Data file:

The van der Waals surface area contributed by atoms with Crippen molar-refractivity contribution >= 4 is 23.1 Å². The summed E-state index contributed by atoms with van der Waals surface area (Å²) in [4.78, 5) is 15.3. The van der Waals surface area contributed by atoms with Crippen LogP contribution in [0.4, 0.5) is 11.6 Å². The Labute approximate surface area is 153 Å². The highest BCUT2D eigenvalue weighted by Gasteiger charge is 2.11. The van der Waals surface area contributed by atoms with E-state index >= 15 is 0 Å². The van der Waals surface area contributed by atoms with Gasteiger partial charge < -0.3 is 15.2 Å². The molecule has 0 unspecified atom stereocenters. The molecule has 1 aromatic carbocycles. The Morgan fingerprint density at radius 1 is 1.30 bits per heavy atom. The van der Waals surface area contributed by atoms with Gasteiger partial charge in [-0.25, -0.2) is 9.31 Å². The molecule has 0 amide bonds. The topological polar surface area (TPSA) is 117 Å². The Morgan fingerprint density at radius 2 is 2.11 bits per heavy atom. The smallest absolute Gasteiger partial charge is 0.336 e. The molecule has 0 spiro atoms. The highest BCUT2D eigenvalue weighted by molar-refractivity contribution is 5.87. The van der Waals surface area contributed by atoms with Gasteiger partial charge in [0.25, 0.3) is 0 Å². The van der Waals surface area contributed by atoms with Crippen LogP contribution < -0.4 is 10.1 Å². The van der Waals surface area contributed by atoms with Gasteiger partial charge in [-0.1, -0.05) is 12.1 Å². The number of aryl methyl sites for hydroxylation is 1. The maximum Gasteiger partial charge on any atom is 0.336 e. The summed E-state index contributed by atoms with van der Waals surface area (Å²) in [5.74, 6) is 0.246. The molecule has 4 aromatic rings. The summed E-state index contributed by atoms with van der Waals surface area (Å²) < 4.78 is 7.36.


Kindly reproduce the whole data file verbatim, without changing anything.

The van der Waals surface area contributed by atoms with Crippen molar-refractivity contribution >= 4 is 23.1 Å². The summed E-state index contributed by atoms with van der Waals surface area (Å²) in [4.78, 5) is 15.3. The van der Waals surface area contributed by atoms with Crippen LogP contribution in [0.4, 0.5) is 11.6 Å². The Labute approximate surface area is 153 Å². The highest BCUT2D eigenvalue weighted by Gasteiger charge is 2.11. The van der Waals surface area contributed by atoms with E-state index >= 15 is 0 Å². The van der Waals surface area contributed by atoms with Gasteiger partial charge < -0.3 is 15.2 Å². The molecule has 0 unspecified atom stereocenters. The molecule has 1 aromatic carbocycles. The Morgan fingerprint density at radius 1 is 1.30 bits per heavy atom. The van der Waals surface area contributed by atoms with Gasteiger partial charge in [-0.25, -0.2) is 9.31 Å². The molecule has 0 amide bonds. The topological polar surface area (TPSA) is 117 Å². The Morgan fingerprint density at radius 2 is 2.11 bits per heavy atom. The smallest absolute Gasteiger partial charge is 0.336 e. The molecule has 0 spiro atoms. The highest BCUT2D eigenvalue weighted by molar-refractivity contribution is 5.87. The van der Waals surface area contributed by atoms with Gasteiger partial charge in [0.25, 0.3) is 0 Å². The van der Waals surface area contributed by atoms with Crippen LogP contribution < -0.4 is 10.1 Å². The van der Waals surface area contributed by atoms with Gasteiger partial charge in [-0.1, -0.05) is 12.1 Å². The number of aryl methyl sites for hydroxylation is 1. The maximum Gasteiger partial charge on any atom is 0.336 e. The summed E-state index contributed by atoms with van der Waals surface area (Å²) in [5.74, 6) is 0.246. The molecule has 4 aromatic rings. The summed E-state index contributed by atoms with van der Waals surface area (Å²) < 4.78 is 7.36.